PICC Lines

July 1, 2011 | Aging Services Risk, Quality, & Safety Guidance

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Peripherally inserted central catheters (PICCs or PICC lines) are a type of central venous access device (VAD). They can be used in patient or resident populations to provide intravenous access for many therapies. PICCs are commonly used in long-term care, skilled nursing settings, and home care settings, as well as acute care and ambulatory care settings. PICC lines offer several advantages. For example, PICCs are generally less likely to become a site of infection than are other vascular access devices, and the use of proper sterile technique and barriers can decrease the risk of infection further (Moureau “Reducing the Cost”). Generally, they are a safer, less complicated alternative to central venous catheters (CVCs) (Akers and Chelluri; Al Raiy et al.; Gunst et al.).

PICCs are made of polyurethane or silicone rubber (Gabriel). PICCs, which are generally at least 20 cm long, are inserted into the basilic, cephalic, or brachial vein and ideally end in the distal superior vena cava. They have a lower rate of infection than nontunneled central vascular catheters. (CDC) PICCs come with one, two, or three lumens and should be used when therapy of more than five days is required (Gabriel). The most common complications of PICCs are infection, thrombosis, and occlusion, although newer antimicrobial- and antibiotic-impregnated PICC lines can help reduce the risk of infection (Hill et al.).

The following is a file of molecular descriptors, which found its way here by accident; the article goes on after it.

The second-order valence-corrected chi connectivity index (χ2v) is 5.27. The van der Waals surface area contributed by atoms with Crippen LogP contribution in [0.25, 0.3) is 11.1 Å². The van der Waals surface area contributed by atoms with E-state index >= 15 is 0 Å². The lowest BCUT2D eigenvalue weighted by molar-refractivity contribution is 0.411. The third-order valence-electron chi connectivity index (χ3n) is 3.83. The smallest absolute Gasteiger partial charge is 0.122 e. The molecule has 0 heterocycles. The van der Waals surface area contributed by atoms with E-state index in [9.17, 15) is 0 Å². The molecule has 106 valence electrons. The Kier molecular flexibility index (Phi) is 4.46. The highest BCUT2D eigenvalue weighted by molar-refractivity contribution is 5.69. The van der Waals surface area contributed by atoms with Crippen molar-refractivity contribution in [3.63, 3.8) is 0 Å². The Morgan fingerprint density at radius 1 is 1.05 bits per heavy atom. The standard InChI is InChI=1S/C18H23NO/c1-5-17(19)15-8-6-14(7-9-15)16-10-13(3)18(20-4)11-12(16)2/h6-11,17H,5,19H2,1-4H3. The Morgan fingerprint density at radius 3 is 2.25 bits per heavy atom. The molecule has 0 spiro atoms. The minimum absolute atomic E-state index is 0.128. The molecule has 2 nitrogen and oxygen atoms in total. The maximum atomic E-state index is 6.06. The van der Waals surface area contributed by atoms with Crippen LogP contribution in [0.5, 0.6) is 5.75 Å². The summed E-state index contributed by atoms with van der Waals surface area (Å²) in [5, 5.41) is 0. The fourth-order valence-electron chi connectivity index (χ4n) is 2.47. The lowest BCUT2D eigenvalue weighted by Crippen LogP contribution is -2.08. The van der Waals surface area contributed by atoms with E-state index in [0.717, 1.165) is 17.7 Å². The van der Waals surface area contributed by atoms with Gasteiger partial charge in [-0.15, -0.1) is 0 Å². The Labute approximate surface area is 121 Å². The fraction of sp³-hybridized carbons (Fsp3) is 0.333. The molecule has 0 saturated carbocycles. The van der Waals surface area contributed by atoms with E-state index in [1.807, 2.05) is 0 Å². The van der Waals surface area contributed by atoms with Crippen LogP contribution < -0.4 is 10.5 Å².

However, the risk of serious complications is lower with PICCs than other central venous catheters. One study found that only about 5% of acute care facility patients with PICCs will develop thromboembolism or related complications (Lobo et al.). Another study found that the use of PICCs instead of other central catheters was associated with reduced risk of infection and reduced use of antibiotics. The researchers suggest that if PICCs themselves are included as a part of central-line infection prevention initiatives, nearly 6,000 lives and $1.1 billion might be saved annually (Patel et al.).

Nevertheless, there are risks that must be managed regarding PICC line use. Incidents of infection, occlusion, thrombosis, and other events have led to resident harm. This Risk Analysis presents strategies for managing...

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